on his last week's marks, to recommend that he ascend two sections
in his class."

"Is it not true, Captain, that Mr. Prescott, in the last week,
showed such a sudden, new proficiency as might be accounted for
by the possibility that he had then begun to carry written 'cribs'
to the class?

"His progress last week was such as might be accounted for by that
supposition," replied the witness reluctantly.

"That is all, Captain."

Lieutenant Topham then took the witness in hand, but did not succeed
in bringing out anything that would aid the cause of the accused

"Cadet Dunstan!" called the judge-advocate.

Dunstan stepped forward and was sworn. He had testified that, during
the blackboard work, he had stood beside Mr. Prescott. Dunstan was
positive that he had not seen any slip of paper in Prescott's hands.

"Did you look his way often, Mr. Dunstan

"Not directly, sir; I was busy with my own work."

"Yet, had Mr. Prescott had a slip of paper held slyly in either
hand, do you think you would have seen it?

"I am positive that I would, sir," replied Cadet Dunstan.

Under the questioning of Lieutenant Topham, Dunstan stated that
he had witnessed Prescott's loan of his handkerchief to Dodge
before the sections formed to march to mathematics section room.

"In what condition, or shape, did Mr. Dodge return Mr. Prescott's
handkerchief?" ask Lieutenant Topham.

"The handkerchief was crumpled up, sir."

"So that, had there been a paper folded in it, the paper very
likely would not have been visible?"

"The paper most likely would not have been visible, sir."

"In what form was the handkerchief handed to Mr. Dodge by Mr.

"I am almost certain, sir, that Mr. Prescott passed it holding
it by one corner."

"So that, had there been any paper in it at that time, it would
have fallen to the ground?"

"Yes sir."

"What did Mr. Prescott do with the handkerchief when it was returned
to him."

"My recollection, sir, is that Mr. Prescott took his handkerchief
without examining it, and thrust it into his blouse."

"Are you sure that he did so?"

"I cannot state it with absolute certainty, sir. It is my best
recollection, sir."

Bert Dodge had sat through this testimony trying to look unconcerned.
Yet around the corners of his mouth played a slight, greenish
pallor. The testimony of the cadets had not been looked for to
be very important. Now, however, the president of the court regretted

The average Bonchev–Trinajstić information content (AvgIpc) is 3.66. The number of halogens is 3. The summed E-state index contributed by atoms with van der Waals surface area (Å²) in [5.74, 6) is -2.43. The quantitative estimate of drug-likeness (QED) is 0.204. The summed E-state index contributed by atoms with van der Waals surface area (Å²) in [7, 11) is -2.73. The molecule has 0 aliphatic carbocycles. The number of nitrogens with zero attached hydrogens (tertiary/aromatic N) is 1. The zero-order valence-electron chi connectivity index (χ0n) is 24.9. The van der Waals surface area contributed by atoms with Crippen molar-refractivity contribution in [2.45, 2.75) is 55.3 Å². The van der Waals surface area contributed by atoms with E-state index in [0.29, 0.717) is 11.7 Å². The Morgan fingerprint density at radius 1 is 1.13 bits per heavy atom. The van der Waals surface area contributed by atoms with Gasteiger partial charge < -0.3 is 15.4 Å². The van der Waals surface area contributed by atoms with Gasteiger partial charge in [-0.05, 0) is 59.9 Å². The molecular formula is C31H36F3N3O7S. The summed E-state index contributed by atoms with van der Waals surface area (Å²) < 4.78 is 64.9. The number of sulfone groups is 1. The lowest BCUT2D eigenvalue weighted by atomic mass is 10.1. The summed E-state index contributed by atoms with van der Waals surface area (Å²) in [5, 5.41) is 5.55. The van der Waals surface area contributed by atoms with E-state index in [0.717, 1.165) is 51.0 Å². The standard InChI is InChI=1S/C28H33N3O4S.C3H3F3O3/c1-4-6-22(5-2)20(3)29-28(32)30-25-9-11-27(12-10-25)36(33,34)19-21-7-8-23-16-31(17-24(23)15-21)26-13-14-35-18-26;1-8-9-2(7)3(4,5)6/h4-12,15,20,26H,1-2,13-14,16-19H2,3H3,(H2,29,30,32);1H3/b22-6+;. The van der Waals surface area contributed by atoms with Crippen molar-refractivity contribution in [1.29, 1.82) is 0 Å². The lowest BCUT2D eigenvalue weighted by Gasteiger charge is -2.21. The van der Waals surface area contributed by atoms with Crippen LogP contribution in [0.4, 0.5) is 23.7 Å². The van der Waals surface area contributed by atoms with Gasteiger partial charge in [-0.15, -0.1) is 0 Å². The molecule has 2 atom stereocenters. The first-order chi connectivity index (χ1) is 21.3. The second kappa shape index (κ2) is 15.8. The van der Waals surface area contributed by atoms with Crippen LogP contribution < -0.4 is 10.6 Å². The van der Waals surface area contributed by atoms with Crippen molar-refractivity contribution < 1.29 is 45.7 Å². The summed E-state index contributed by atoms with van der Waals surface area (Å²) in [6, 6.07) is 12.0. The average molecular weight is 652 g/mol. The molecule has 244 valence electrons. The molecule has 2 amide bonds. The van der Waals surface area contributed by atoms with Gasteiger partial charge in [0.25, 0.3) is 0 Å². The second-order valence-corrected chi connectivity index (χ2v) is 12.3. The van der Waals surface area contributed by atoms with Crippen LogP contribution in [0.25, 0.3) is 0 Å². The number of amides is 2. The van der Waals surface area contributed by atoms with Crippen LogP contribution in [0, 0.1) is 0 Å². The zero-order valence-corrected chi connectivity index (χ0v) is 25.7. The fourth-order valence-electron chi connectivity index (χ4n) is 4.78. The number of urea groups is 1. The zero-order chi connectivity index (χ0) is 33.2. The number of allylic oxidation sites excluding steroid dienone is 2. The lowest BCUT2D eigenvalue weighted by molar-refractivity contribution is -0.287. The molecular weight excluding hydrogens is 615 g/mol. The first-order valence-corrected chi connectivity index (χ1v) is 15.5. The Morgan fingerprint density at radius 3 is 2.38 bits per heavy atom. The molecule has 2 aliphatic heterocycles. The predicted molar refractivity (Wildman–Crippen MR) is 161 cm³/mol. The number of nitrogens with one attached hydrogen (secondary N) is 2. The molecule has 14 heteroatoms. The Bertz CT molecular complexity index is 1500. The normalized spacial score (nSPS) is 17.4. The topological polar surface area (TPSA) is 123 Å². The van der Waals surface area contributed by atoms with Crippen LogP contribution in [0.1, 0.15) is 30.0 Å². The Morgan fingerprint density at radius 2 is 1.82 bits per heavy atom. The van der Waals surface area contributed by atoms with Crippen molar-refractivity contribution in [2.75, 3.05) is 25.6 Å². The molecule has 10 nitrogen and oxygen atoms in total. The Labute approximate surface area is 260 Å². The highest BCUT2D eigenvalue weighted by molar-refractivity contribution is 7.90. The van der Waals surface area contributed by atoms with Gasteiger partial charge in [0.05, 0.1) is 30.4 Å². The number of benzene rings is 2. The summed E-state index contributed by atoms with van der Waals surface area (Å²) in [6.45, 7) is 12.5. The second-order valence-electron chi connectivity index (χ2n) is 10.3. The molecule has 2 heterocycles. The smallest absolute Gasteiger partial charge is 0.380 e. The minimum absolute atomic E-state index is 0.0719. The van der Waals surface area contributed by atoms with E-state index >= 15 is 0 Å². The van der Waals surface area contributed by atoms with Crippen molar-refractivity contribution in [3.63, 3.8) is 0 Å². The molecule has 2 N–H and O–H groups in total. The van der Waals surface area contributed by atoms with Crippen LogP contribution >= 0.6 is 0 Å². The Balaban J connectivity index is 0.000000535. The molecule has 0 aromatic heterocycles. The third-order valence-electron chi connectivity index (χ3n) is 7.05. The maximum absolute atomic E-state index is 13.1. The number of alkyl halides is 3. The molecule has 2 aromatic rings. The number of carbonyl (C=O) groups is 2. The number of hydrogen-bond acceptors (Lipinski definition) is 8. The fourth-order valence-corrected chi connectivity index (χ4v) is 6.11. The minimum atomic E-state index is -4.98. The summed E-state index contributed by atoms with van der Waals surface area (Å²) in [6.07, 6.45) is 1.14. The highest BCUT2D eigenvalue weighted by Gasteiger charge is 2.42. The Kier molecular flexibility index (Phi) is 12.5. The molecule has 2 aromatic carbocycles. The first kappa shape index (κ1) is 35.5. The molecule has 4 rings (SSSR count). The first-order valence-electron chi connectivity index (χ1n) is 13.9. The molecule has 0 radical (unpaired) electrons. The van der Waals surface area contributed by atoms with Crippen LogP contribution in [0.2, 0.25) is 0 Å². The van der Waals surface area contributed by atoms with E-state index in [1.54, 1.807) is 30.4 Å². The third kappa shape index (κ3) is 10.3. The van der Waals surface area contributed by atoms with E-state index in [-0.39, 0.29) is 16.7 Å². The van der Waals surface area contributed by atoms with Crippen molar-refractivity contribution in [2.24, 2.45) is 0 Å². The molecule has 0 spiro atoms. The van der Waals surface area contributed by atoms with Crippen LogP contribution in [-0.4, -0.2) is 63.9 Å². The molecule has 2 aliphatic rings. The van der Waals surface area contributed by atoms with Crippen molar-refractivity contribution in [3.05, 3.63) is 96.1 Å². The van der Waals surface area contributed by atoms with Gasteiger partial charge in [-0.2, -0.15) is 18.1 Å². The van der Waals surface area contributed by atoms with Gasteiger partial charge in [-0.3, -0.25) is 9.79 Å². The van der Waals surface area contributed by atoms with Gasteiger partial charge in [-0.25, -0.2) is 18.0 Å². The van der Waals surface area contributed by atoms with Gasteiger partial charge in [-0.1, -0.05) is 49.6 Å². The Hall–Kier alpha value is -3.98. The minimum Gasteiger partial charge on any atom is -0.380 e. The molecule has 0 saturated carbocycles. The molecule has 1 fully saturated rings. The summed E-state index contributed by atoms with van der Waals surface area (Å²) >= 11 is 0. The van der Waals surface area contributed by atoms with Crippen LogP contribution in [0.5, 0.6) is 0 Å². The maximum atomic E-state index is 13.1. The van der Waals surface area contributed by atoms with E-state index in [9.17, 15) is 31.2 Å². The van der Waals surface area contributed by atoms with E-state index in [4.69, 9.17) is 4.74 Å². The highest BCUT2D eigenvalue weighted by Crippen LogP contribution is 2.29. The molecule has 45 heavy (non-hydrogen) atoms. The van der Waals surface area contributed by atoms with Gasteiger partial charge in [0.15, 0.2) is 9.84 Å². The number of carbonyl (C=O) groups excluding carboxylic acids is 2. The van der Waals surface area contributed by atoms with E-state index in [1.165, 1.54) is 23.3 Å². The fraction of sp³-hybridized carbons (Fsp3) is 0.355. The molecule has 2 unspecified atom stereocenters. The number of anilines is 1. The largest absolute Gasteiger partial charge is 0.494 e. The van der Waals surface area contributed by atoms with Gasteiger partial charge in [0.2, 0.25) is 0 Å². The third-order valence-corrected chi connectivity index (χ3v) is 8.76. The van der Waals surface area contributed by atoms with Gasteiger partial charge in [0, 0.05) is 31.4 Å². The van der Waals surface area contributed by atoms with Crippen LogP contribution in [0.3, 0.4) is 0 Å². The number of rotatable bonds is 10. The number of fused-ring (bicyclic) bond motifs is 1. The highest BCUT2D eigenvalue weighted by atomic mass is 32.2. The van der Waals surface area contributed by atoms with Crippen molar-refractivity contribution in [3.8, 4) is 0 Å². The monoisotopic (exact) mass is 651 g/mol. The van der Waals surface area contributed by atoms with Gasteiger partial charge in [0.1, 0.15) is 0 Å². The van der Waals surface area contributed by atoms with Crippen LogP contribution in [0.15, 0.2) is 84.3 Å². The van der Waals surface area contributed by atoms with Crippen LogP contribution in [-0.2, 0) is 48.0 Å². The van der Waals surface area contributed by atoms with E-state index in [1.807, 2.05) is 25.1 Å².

that he had not excluded from the room all of three cadet witnesses
except the one under examination.

Cadet Gray was next called. He was able to testify only that,
while at the blackboard, Mr. Dunstan had stood on one side of
Cadet Prescott and the present witness on the other side. Mr.
Gray was strongly of the belief that, had Prescott been slyly
using a written crib, he (Gray) would have noted the fact. Mr.
Gray had not been a witness to the handkerchief-loaning incident
before formation of sections.

"Cadet Dodge!"

Dodge rose and came forward with a distinct swagger. He was plainly
conscious of the cadet corporal's chevrons on his sleeve, and
plainly regarded himself as a superior type of cadet. He was
sworn and questioned about the handkerchief-borrowing incident.

He admitted the borrowing of the handkerchief to wipe a smear
of dirt from the back of his hand. As to the condition of the
handkerchief at the time of its return, Mr. Dodge stated his present
belief that the handkerchief was very loosely rolled up.

Then Lieutenant Topham took the witness over.

"Would the handkerchief, when you handed it back, have held this
slip of paper?" questioned Mr. Topham, holding up the slip that
had brought about all of Prescott's present trouble.

"It might have, sir, had the paper been crumpled as well."

"Did you hand the handkerchief back with a paper inside of it?"

"Not according to any knowledge of mine, sir."

"Was there a paper in the handkerchief, Mr. Dodge, when Mr. Prescott
passed his handkerchief to you?"

"To the best of my belief, sir, there was not."

"Now, pay particular heed, if you please Mr. Dodge," requested
Lieutenant Topham, fixing his gaze keenly on the witness. Dodge
tried not to look apprehensive. "Did you have any paper in your
hand while you had Mr. Prescott's handkerchief in your own possession?"

"No, sir," replied Dodge with emphasis.

"Did you, knowingly, pass the handkerchief back to the accused
cadet with any paper inside of it, or touching it in any way?"

"No, sir!"

Lieutenant Topham continued for some seconds to regard Mr. Dodge
in silence. The witness began to lose some of his swagger. Then,
abruptly, as though firing a pistol, Lieutenant Topham shot out
the question:

"How about that smear of dirt on your hand, Mr. Dodge? How did
it come to be on the back of your hand?"

If Mr. Topham had looked to this question to break the witness
down he was doomed to disappointment.

"I do not know, sir," Dodge replied distinctly. "I am of the
opinion, sir, that it must have come from the blacking on one
of my shoes as I put it on before leaving my room."

There was no more to be gained from Dodge. He was excused. Now,
Dick Prescott rose a was sworn, that he might testify in his own
behalf. Yet he could do no more, under the military rules of
evidence, than to deny any guilty knowledge of the slip of paper,
and to repeat the handkerchief-loaning recital substantially as